Is the latte effect a farce?

Coffee cup

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Most of us are familiar with the daily latte as a frothy, delicious symbol of financial excess.

The latte effect, also known as the “Latte Factor” — a phrase trademarked by financial author David Bach — describes the small things consumers buy on a daily basis, such as coffee, cigarettes and fast food, that slowly but steadily drain their bank accounts. Bach’s philosophy was that this money spent on indulgences could instead be invested and saved for retirement or other goals.

“The whole idea of the Latte Factor was a good wake-up call for its time,” says Ellie Kay, author of “The 60-Minute Money Workout.” “It encouraged people to see where they were spending their money, how a little bit of spending can really add up, and it was pretty startling to a lot of people.”

But does forgoing lattes really make that big of a difference? Does the average consumer have the discipline to cut daily treats and earmark the money for retirement? I talked to Kay and Julie Murphy Casserly, CFP and author of “The Emotion Behind Money,” to get some ideas on other actions people can take that might have a bigger impact on their finances — and how to make the latte effect work for them if they decide to try it.

Watch your credit score for savings on interest

“One of the things you could do in lieu of the Latte Factor is pay attention to your FICO score,” Kay says, referring to the credit score. “Because that FICO score will translate into literally thousands upon thousands in savings on a car loan or a mortgage.”

This takes a longer-range view and assumes you’ll be buying a home and a car at some point. But Kay is right — a better credit score will translate into lower interest rates on loans, and saving even half of a percentage point on a $165,000 mortgage could net you savings of $800 to $1,000 per year, according to Bankrate’s mortgage calculator. That’s enough money to buy about 225 lattes.

Kay’s top tips for keeping your credit score high: Always pay on time, pay more than the minimum whenever possible, and pay attention to your utilization ratio.

Check in with your insurance provider

Insurance is another area where you could net major savings, Kay says. It doesn’t take long to review your policies and check in with the insurance company, she says.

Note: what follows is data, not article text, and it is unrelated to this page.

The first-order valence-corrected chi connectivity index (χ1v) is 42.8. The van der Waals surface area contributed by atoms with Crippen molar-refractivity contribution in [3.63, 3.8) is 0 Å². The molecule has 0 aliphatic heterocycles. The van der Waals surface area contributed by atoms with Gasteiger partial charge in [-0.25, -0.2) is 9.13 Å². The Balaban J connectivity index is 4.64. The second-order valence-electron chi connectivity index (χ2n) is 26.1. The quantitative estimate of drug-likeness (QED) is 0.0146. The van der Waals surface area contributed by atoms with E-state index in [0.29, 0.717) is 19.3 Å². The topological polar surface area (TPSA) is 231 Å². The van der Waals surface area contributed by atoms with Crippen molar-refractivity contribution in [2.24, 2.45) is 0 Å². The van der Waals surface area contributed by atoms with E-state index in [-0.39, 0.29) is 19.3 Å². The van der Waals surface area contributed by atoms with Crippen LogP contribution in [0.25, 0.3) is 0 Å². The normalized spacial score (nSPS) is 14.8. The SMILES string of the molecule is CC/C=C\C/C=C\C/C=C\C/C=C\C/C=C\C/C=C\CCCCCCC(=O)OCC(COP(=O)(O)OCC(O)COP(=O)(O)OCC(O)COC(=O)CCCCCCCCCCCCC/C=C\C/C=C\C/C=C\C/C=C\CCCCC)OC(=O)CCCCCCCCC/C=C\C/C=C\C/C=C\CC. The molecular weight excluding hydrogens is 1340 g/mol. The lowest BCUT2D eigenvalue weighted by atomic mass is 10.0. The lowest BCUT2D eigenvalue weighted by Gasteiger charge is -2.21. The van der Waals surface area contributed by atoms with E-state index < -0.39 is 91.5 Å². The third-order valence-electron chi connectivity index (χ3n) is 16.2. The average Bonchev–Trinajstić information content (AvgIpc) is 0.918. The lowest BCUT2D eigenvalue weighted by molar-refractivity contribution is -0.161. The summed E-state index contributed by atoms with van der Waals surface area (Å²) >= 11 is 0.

“Fifteen minutes once a year could possibly save you as much as forgoing a latte a day,” Kay says. She suggests calling your company, letting them know you’re thinking of switching providers, and asking if they’re offering any new discounts or promotions. As an example, she cites her colleague, who was able to save $800 per year on his homeowners insurance.

Make savings automatic

These are just a few of the bigger-picture items that can make a big difference in your finances. But if you decide to also try to save by cutting out lattes or other daily indulgences, Kay and Casserly say Bach was right on one count — allot that saved money to savings.

If cutting lattes or another indulgence nets you $60 in savings each month, Casserly says, “You need to intentionally and systematically put that $60 somewhere because if you don’t automatically have it go somewhere, you’re going to consume it, and you’re going to spend it in other respects.”

Kay recommends that consumers calculate how much they expect to save each month, and have that money automatically moved into a savings account each month. If you’re short on cash at the end of the month, you can always transfer the money back.

Splurges belong in your budget

On the other hand, both experts agree that every budget should account for splurges.

“People think, ‘I’m going on a debt diet, I’m getting a grip on my finances, I’m going to have a new lease on life,'” Kay says. “And they make it so restrictive that within two weeks they feel like they’re in hell.”

Budgets that account for modest splurges will be more sustainable and successful in the long run, she says.

“One of the things that I see, is if you 100 percent give (splurges) up, at some point you’re going to financially act out and you’re going to process those emotions in another respect,” Casserly says.

A solid money plan will help you work on cleaning up your financial past while living in the present and planning for the future, Casserly maintains. This is where treats come in — keep some of them, make a conscious effort to allocate your savings to savings accounts of some kind, and keep an eye on bigger-picture financial items such as your credit score.

Has cutting lattes or other indulgences helped you save money? Let us know in the comments.

Follow me on Twitter @rosehelen.